One of the most useful Japanese questions you can learn is:
Nihongo de nan to iimasu ka? – How do you say this in Japanese?
This can be accompanied by pointing, hand gestures, and pictures. Gesturing is really useful when communicating in between two different languages. So it helps a lot to wave your arms around and gesture to get what you need!
This question can often be followed by:
Tatoeba… – For example…
And then you try to describe or give an example for what you want to know.
[situation] to iu no wa nan desu ka? – What’s it called when…?
Sometimes just asking “how do you say this” doesn’t always work. The best way is often asking for the word based on the definition.
This is particularly useful because you will often forget how to say a word! So to keep the conversation going it’s often easier to describe what you want to say.
Don’t switch back to English! If you’re stuck on a word or sentence don’t re-say it in English. Speaking in English will just get you in the habit of using it and will hold you back.
Master The Essential Basics
You DO NOT need to know 10,000 vocabulary and 2000 kanji to be fluent in Japanese!!
All you need to know to get a good grasp of the language is 1000 common words and the basic grammar.
So how do you do this?
There are lots of ways you can get the core basics of Japanese.
Genki I and II – These are very famous textbooks used a lot by Japanese teachers. If you are about to move to Japan but haven’t studied these I strongly suggest you get them and work through as much as you can with a teacher.
italki.com – This is a great website for reasonably priced teachers via skype.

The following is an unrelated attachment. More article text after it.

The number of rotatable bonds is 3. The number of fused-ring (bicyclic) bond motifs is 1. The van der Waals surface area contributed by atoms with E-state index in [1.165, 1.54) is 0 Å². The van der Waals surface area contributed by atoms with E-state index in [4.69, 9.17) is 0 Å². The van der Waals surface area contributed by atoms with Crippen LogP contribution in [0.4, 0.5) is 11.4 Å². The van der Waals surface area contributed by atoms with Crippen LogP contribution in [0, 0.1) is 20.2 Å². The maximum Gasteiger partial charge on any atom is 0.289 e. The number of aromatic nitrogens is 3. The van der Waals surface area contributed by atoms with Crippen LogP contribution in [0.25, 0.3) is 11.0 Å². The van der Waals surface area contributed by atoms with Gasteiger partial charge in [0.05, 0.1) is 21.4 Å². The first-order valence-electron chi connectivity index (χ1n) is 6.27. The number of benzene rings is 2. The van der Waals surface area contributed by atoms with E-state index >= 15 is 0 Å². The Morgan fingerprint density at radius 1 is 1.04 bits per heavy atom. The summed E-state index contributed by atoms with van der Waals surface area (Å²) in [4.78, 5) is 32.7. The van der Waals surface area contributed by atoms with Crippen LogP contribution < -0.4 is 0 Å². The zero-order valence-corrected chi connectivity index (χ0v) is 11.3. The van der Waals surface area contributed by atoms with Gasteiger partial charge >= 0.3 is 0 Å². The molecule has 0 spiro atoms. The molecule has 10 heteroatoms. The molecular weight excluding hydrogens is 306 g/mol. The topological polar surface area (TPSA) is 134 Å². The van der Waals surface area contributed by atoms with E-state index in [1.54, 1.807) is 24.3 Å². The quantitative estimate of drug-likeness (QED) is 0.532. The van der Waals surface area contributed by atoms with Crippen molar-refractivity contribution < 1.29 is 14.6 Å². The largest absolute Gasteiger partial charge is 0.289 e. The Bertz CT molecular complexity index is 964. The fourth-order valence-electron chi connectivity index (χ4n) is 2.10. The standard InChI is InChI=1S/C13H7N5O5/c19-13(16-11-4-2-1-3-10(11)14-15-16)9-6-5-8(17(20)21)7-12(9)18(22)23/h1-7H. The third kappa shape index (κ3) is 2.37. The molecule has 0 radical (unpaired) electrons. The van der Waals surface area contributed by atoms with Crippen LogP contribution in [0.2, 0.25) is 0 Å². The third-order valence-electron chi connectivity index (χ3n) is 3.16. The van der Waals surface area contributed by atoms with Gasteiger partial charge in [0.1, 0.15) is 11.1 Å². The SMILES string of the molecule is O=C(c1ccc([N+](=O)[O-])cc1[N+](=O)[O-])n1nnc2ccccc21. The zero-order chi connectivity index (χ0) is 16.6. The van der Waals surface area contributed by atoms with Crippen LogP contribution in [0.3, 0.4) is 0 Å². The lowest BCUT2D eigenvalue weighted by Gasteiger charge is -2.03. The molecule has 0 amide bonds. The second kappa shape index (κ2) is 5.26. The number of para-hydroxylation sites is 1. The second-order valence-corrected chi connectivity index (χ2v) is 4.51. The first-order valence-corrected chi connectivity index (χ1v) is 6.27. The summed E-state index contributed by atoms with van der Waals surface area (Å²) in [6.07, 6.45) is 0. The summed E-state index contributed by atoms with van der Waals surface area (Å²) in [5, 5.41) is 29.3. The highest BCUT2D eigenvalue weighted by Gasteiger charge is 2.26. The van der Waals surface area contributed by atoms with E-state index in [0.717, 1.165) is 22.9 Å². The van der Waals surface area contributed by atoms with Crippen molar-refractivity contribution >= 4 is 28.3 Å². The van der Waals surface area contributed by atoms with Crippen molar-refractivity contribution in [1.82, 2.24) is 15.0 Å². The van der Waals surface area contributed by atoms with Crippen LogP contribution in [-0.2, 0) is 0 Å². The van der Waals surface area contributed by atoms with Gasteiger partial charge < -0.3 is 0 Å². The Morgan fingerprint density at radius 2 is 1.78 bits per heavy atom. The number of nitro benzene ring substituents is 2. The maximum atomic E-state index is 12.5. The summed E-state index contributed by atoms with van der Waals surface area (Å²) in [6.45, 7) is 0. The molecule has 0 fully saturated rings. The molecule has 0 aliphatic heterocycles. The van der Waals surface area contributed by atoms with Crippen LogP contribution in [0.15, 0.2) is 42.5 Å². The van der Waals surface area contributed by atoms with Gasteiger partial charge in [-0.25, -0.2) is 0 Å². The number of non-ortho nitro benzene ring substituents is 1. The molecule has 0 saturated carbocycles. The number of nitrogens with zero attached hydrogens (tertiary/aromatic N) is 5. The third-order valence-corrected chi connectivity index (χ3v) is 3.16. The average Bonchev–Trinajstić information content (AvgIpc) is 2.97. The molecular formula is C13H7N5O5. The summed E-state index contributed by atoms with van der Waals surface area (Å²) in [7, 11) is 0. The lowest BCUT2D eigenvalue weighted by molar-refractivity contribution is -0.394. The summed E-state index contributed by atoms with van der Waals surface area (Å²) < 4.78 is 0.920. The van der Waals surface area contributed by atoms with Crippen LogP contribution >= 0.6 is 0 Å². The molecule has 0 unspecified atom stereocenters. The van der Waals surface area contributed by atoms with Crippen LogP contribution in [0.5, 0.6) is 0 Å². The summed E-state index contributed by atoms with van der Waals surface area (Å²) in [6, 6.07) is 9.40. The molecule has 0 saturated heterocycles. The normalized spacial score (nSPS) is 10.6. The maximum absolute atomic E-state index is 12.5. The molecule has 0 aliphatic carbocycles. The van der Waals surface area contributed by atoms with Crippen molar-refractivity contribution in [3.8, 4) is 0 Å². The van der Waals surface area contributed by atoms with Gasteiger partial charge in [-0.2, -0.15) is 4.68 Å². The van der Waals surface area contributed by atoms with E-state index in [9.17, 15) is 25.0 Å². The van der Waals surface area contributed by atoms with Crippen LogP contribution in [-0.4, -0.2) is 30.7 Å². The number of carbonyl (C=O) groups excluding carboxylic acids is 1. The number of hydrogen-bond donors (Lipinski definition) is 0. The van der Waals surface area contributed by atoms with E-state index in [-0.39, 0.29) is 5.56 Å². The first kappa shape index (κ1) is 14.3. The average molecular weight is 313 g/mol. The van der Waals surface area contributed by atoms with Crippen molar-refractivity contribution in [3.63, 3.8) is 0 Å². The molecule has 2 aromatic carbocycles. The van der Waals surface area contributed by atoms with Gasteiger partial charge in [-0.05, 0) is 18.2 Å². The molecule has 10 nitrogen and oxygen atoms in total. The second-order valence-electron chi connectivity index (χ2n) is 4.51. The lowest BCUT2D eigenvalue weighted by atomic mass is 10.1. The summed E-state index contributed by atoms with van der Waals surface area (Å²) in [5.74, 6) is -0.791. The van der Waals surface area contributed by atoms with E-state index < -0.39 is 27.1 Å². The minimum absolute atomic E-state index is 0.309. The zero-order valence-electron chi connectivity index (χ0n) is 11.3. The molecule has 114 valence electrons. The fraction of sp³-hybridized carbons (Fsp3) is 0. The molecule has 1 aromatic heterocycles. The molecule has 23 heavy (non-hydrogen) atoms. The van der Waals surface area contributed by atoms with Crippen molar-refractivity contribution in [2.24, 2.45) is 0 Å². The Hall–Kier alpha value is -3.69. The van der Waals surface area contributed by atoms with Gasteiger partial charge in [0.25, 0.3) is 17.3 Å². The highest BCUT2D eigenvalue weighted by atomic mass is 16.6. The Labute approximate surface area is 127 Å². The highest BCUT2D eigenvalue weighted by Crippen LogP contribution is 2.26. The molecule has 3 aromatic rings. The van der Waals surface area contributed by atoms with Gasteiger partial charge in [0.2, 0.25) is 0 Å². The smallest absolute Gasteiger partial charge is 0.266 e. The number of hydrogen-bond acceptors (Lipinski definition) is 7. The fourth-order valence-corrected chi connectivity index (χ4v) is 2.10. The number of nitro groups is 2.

Memrise – This is a fantastic program for studying Japanese! It’s a free, spaced repetition flashcard program that you can use on the computer and on your mobile phone.
The Japanese alphabet is something you really need to know before you go to Japan!
I suggest learning the alphabets through vocabulary which is why I make these two Memrise courses:
There is also the book Japanese Hiragana & Katakana for Beginners: First Steps to Mastering the Japanese Writing System which is highly recommended by a lot of people.
This is roughly the equivalent of JLPT N4 (Japanese Language Proficiency Test). You can find a lot of free materials online for beginner Japanese and looking up resources for the JLPT N5 and N4 is a great way to get a good balance of beginner’s vocabulary, grammar and kanji.
Basic grammar is a little more difficult because it’s often hard to practice if you’re not studying with a teacher. BUT it is very easy to use.
Beginner’s Japanese grammar is like a math’s problem. You have a formula such as “2 x 3 = 6” and the formula changes depending on the numbers. The symbols which are used in very specific ways. Similarly, in Japanese you have particles which are used in specific ways, and it’s the words around them which change the sentence.
I explained this more on my website Japanese Talk Online, where I showed how to make very basic sentences. It’s so easy to make all kinds of sentences when you know how the sentences are structured.
If you want to learn more grammar I suggest:
If you’re moving to Japan for work and don’t know anything, you don’t need to know everything to become fluent in Japanese!
You should try and learn hiragana and katakana, and as much vocabulary and grammar as you can before you go.
But once you’re out there you’ll pick it up incredibly quickly as long as you talk as much as you can. Talk with as many different people as possible. And really push yourself to make mistakes, ask questions, and learn from people around you.